With nobody able to travel much, the backlog sitting there perhaps three small sales instead of two larger ones would be better for everyone. A perfectly sensible rationale until the same selfish and stupid organisations saw it as an opportunity to fill up sale days to the maximum again and further choke the pipeline.
Hence the slap in the face last week which saw the market lose between a dollar and two dollars with no type immune to the carnage. Some of the large processors continued to buy as they still have machines to fill, but also probably to try to stem the flow and limit the damage.
In a relatively small industry, where ultimately everyone is connected a ripple at the front end can cause major waves further along the pipeline. Every person right through the chain up to and including those in retail saw 10pc wiped off the value of their inventory. The wool industry is quickly undoing a lot of the good work which has been done over the past decade to make Merino a fibre of choice.
Whether a smaller offering would have provided a different result may never be known, and growers presumably did not want to sell anyway as around 50pc of the offering was passed in. But in the modern world of technology and communication the wool industry in Australia should have a better grasp on what is really happening at a customer level.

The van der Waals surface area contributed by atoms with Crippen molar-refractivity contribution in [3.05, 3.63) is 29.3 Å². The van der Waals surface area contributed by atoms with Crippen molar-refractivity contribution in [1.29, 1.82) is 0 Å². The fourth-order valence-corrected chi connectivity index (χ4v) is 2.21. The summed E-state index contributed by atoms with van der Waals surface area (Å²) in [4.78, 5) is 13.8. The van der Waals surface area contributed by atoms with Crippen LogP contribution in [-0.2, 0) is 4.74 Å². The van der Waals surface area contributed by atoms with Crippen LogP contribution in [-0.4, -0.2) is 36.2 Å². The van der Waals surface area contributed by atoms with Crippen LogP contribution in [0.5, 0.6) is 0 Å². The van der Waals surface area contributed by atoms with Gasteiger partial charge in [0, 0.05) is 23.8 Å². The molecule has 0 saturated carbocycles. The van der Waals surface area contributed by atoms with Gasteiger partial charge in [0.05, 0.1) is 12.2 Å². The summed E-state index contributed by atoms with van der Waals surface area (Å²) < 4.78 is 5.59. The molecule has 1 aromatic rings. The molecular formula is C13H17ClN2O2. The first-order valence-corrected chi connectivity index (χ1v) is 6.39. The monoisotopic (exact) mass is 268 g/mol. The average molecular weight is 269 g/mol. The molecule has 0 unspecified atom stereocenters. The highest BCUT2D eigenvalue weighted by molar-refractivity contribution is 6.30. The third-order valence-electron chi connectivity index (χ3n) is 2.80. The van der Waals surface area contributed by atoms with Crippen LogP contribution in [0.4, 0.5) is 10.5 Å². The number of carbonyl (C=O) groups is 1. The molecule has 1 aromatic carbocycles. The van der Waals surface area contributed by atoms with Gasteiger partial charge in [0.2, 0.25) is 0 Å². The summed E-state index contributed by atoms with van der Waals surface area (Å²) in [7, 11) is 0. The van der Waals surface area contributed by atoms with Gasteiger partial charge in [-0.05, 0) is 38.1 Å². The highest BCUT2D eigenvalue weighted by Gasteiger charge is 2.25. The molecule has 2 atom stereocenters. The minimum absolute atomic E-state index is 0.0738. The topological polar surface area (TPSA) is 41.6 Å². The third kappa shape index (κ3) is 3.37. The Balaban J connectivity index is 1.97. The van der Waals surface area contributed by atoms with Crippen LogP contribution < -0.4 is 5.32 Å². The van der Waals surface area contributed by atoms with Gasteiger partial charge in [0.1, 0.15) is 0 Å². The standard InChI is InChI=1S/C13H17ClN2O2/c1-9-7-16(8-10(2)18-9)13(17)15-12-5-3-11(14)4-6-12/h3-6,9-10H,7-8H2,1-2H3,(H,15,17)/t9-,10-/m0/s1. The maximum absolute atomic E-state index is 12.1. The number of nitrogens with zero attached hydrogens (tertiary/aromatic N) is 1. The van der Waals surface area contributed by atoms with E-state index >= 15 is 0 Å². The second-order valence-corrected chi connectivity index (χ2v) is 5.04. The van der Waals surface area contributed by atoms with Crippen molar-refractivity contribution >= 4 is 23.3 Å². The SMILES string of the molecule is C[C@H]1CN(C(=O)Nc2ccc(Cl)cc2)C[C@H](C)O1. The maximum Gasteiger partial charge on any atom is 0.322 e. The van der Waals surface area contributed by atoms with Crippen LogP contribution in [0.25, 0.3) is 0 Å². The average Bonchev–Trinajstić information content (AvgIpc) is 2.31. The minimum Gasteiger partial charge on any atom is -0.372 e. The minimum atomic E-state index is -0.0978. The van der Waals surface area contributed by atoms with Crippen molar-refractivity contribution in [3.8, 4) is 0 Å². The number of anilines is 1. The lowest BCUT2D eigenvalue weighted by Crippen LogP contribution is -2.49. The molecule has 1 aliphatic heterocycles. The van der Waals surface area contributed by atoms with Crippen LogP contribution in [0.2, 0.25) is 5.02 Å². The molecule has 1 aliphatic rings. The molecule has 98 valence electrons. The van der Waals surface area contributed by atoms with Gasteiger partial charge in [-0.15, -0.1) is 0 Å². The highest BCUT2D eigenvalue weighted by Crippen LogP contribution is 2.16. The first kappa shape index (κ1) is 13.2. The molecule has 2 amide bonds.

Having both the flexibility and procedures to not be manipulated, but react when it needs to is the challenge. But simply shoving more wool down an already congested pipeline, screwing the financial position of downstream customers in the process will ultimately only make the downturn deeper and last longer.
The feeling of resentment and abandonment from customers overseas is prevalent and real. The current situation demands flexibility and cooperation to get through this indeterminant period of turmoil. Doing so will limit the casualties, and shorten the timeline of recovery.
There is going to be light at the end of the tunnel, and people are still buying, trading and processing wool while the battle against covid-19 rages on. Some European mills, more so in the East than the West, are still operating at a decent clip. China does have a huge domestic market, and once they have adjusted their raw material appetite to only service these customers for now we will get back on track.
After we have crossed the bridge, as ScoMo promises us we will, the world will be different, but people will still need to wear clothes and they will quite possibly have a different value proposition when making a purchase. People everywhere complain about the panicky shoppers hoarding toilet paper. Growers desperately flogging wool into a market that doesn't want it is arguably the same thing. The market will revive if everyone steps back and gives it a little room for air.
Merino wool is still going to be a fantastic, natural, sustainable ethical fibre after all this other stuff goes away, and probably even more in demand for its health benefits.